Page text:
2.) The Mist


With television shows like 11/22/63 or feature films like It or Gerald’s Game, 2017 has been a strong year for Stephen King adaptations. However, they’re hardly the first successful translations of the famous author’s works to screen. Frank Darabont is the filmmaker behind some of the most praised examples, including The Shawshank Redemption, The Green Mile, and, of course, The Mist. The latter works as a frightening creature feature and a powerful commentary on desperation. Then, of course, there’s that ending, which will hover over you like a dark cloud for the rest of your moviegoing days.

1.) The Texas Chainsaw Massacre (1974)


The 1970’s gave us some of the most brutal horror films ever made; perhaps none more so than The Texas Chainsaw Massacre. Tobe Hooper’s low-budget exercise in unrestrained ferocity is as transgressive as it is nauseating. Furniture made from bones, masks made of human flesh, and a family of cannibalistic hillbillies are just a few  of the mortifying secrets hidden within the walls of the Hewitts house. ‘Texas Chainsaw’ inspired decades of uncompromising exploitation flicks and still stands as the golden standard to this day.

Those are my thirteen horror films that will definitely leave a scar. What do you think of my list? And which horror films have emotionally shattered through the years? Let me know in the comments below!


The Best Recent Horror Movie Prequels

Speaking in general terms, prequels get a bad rap and that seems to go double for horror prequels. This weekend sees the release of Annabelle: Creation, the prequel to Annabelle, which itself is a prequel to The Conjuring. If social media is any indication, it seems many have prematurely dismissed the forthcoming origin despite its official release still two days out.

It’s tough, though, to blame potential moviegoers for a lack of enthusiasm on their part regarding a second Annabelle movie. Sure the original scared up huge box office success, but the film was critically panned and nobody since has been clamoring for another go-around with the world’s creepiest doll.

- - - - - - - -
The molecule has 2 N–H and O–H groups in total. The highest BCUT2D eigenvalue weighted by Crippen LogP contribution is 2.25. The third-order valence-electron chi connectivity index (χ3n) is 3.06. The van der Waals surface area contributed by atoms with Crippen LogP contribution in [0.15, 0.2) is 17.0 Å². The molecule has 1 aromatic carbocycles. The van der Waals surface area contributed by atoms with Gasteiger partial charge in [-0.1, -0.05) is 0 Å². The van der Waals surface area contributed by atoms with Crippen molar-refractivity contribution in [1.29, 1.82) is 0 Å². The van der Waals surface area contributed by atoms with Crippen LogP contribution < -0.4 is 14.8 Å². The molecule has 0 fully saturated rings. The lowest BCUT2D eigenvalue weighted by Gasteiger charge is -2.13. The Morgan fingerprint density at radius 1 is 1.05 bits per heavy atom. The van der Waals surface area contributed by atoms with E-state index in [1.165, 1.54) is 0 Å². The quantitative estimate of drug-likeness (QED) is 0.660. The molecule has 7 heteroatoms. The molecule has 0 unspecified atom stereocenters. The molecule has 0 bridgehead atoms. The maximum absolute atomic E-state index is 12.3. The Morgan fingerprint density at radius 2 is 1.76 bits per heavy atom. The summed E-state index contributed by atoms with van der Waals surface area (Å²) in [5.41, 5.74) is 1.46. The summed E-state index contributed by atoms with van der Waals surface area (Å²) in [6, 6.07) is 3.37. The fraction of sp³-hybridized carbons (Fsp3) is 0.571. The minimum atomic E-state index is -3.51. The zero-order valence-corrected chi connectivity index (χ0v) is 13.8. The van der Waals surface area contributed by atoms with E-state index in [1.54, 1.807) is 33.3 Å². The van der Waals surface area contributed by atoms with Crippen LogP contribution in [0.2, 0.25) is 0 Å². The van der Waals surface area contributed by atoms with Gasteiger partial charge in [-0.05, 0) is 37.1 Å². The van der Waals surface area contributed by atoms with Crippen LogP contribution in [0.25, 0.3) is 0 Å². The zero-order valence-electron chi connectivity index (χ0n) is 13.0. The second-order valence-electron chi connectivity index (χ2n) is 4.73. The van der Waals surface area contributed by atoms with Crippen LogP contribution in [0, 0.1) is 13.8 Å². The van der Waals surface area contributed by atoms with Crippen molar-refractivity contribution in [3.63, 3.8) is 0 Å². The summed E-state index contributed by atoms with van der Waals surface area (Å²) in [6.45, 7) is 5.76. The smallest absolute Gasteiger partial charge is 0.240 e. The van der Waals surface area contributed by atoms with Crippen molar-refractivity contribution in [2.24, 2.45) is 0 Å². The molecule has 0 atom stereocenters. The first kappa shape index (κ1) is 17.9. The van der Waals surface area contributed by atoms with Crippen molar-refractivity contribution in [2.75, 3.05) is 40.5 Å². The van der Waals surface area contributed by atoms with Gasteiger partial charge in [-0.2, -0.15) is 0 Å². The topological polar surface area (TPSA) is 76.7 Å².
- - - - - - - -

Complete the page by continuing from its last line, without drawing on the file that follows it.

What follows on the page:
Thankfully, recent history is on our side. No longer does a horror movie prequel automatically mean a horrible film. In fact, some have gone on to be better films than the original. Here are five recent examples of great prequels to horror films.

5. Insidious: Chapter 3


Horror Master James Wan is a household name. After establishing two mega-popular tent poles (Saw and The Conjuring) and refueling another (Furious 7), he should be. But not every swing is a hit, even for great filmmakers. Insidious: Chapter 2 is a critical stain on Wan’s otherwise beloved resume. It left such a sour taste in audiences’ mouths that the third chapter shares so few ties with the first two installments, with of course the exception of Lin Shaye, who is an absolute delight as the series’ psychic. By stepping away from recognizable names and faces of Insidious and focusing on a new family while keeping a tight leash on tension, this prequel has breathed new life into these movies. Bring on Chapter Four!

4. Final Destination 5